With the talks in Copenhagen now under way, nearly everyone in the environmental movement must be hoping for a deal. In order to be struck, the deal will have to be politically acceptable. In order to be politically acceptable, it will have to be fairly close to 'business as usual'. For these reasons, I cannot feel cheerful about the future of our planet in the hands of our leaders.
Yet as some have pointed out, almost any deal to bring on board the world's two biggest emitters of greenhouse gases can be seen as a turning point. The new multilateral thinking in China and the United States will bring multiple benefits, as actions taken by one country are repeated in 191 others. Yet outside any deal it is important for states to act unilaterally too. It would be wonderful if all in my city agreed to switch to low energy light bulbs, but I shouldn't wait for such an agreement before changing my own bulbs. That would be crazy. Unfortunately, the 'logic' of realpolitik and gamesmanship means crazy is the norm for international actors.
Perhaps history will see Copenhagen as the moment the supertanker began to turn. It will take more than two weeks to turn it away from the rocks. It may take decades. It is thus important to keep the pressure on and not let our governments retreat into the old modes of selfish nationalism.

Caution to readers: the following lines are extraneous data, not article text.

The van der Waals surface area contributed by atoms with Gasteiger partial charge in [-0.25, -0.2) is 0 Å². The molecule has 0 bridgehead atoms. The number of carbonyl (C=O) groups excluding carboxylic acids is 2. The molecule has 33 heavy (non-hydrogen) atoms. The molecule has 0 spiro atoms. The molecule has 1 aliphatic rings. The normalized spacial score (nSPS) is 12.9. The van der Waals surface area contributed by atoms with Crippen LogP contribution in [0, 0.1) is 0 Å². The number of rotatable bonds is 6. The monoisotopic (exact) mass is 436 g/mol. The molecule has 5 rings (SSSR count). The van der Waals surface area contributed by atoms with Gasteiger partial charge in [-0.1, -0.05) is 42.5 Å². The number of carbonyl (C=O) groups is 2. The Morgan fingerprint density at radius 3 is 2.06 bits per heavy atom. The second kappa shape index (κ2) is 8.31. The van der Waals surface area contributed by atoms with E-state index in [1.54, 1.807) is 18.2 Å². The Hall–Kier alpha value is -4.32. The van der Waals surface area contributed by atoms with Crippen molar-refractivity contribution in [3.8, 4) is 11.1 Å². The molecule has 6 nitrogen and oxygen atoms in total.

States, on the whole, act more selfishly than individuals. Perhaps this is because decision-makers at the helm of states represent groups, divisions within the human community, and place the interests of that group above all others. We expect the President of France to try to forge a deal that is in the interests of the French people. He sees it as his job to be selfish on behalf of his constituency.
If this is the case, it's important we tell our politicians they've got it wrong on two counts. First, don't think making us richer will make us happier: we'll happily pay more taxes and accept a lower material standard of living if it will make the world a safer, more equal, more harmonious place. And second, don't think we'll be content to thrive at someone else's expense: we want a deal that's fair for the poorest people in the world, the ones who are least to blame for climate change and most at risk from its effects – even if those people happen to have been born abroad.
All this campaigning might work if we lived in democracies. Unfortunately, none of us do. Instead 'our' politicians are owned by the rich and, even more, by powerful corporations. Corporate money ensures they are elected and corporate lobbyists ensure they toe the line – or else. Even without direct lobbying, a policy which displeases the corporations is quickly destroyed by falling markets, leaving politicians more concerned with pleasing the stock exchange than pleasing the voters.
What to do about it? Luckily the corporations gain their power from us. If we stop buying the plasma televisions and Caribbean holidays we don't need, the corporations lose power. We'll also need less money so can work fewer hours for those same corporations. If we sacrifice less of our precious time following corporate orders – orders which amount to inducing folk to buy things they don't want, made from resources the planet cannot spare – the corporations lose more power. And eventually 'we the people' might be able to take control of our destiny.
It sounds utopian only because the current system is an engine driving us toward dystopia. When advertisers and politicians exhort us to work harder and spend more, to fuel the processes that are killing our planet, almost any alternative has to be an improvement. It's time we realised it's in our hands.